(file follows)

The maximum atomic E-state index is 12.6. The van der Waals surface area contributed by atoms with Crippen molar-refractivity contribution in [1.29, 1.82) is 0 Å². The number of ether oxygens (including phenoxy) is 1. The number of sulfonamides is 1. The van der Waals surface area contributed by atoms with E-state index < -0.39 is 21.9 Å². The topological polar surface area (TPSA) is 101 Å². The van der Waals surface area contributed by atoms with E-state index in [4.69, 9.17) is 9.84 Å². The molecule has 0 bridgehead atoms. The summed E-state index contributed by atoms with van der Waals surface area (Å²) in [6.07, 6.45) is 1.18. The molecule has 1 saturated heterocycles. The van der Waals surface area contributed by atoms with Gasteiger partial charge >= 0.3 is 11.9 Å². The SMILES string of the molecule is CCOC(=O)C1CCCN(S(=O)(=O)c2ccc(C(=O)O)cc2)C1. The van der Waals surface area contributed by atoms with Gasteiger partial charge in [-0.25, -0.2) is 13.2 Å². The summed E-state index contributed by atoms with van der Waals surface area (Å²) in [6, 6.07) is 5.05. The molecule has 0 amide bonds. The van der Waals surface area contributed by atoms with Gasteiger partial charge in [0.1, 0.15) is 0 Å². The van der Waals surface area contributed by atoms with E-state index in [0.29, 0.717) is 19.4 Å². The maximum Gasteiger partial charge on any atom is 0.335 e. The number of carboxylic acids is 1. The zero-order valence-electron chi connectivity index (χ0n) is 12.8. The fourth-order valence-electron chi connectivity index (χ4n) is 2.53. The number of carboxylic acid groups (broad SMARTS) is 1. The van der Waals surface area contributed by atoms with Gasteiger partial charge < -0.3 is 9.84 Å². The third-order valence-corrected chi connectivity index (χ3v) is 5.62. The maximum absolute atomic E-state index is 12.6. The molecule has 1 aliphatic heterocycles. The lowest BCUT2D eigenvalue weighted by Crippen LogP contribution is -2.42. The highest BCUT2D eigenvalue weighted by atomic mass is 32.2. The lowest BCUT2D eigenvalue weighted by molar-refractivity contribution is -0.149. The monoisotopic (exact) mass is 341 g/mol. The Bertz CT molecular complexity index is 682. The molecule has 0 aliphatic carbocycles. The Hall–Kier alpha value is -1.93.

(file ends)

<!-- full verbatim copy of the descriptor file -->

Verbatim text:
The maximum atomic E-state index is 12.6. The van der Waals surface area contributed by atoms with Crippen molar-refractivity contribution in [1.29, 1.82) is 0 Å². The number of ether oxygens (including phenoxy) is 1. The number of sulfonamides is 1. The van der Waals surface area contributed by atoms with E-state index < -0.39 is 21.9 Å². The topological polar surface area (TPSA) is 101 Å². The van der Waals surface area contributed by atoms with E-state index in [4.69, 9.17) is 9.84 Å². The molecule has 0 bridgehead atoms. The summed E-state index contributed by atoms with van der Waals surface area (Å²) in [6.07, 6.45) is 1.18. The molecule has 1 saturated heterocycles. The van der Waals surface area contributed by atoms with Gasteiger partial charge >= 0.3 is 11.9 Å². The SMILES string of the molecule is CCOC(=O)C1CCCN(S(=O)(=O)c2ccc(C(=O)O)cc2)C1. The van der Waals surface area contributed by atoms with Gasteiger partial charge in [-0.25, -0.2) is 13.2 Å². The summed E-state index contributed by atoms with van der Waals surface area (Å²) in [6, 6.07) is 5.05. The molecule has 0 amide bonds. The van der Waals surface area contributed by atoms with Gasteiger partial charge in [0.1, 0.15) is 0 Å². The van der Waals surface area contributed by atoms with E-state index in [0.29, 0.717) is 19.4 Å². The maximum Gasteiger partial charge on any atom is 0.335 e. The number of carboxylic acids is 1. The zero-order valence-electron chi connectivity index (χ0n) is 12.8. The fourth-order valence-electron chi connectivity index (χ4n) is 2.53. The number of carboxylic acid groups (broad SMARTS) is 1. The van der Waals surface area contributed by atoms with Gasteiger partial charge < -0.3 is 9.84 Å². The third-order valence-corrected chi connectivity index (χ3v) is 5.62. The maximum absolute atomic E-state index is 12.6. The molecule has 1 aliphatic heterocycles. The lowest BCUT2D eigenvalue weighted by Crippen LogP contribution is -2.42. The highest BCUT2D eigenvalue weighted by atomic mass is 32.2. The lowest BCUT2D eigenvalue weighted by molar-refractivity contribution is -0.149. The monoisotopic (exact) mass is 341 g/mol. The Bertz CT molecular complexity index is 682. The molecule has 0 aliphatic carbocycles. The Hall–Kier alpha value is -1.93.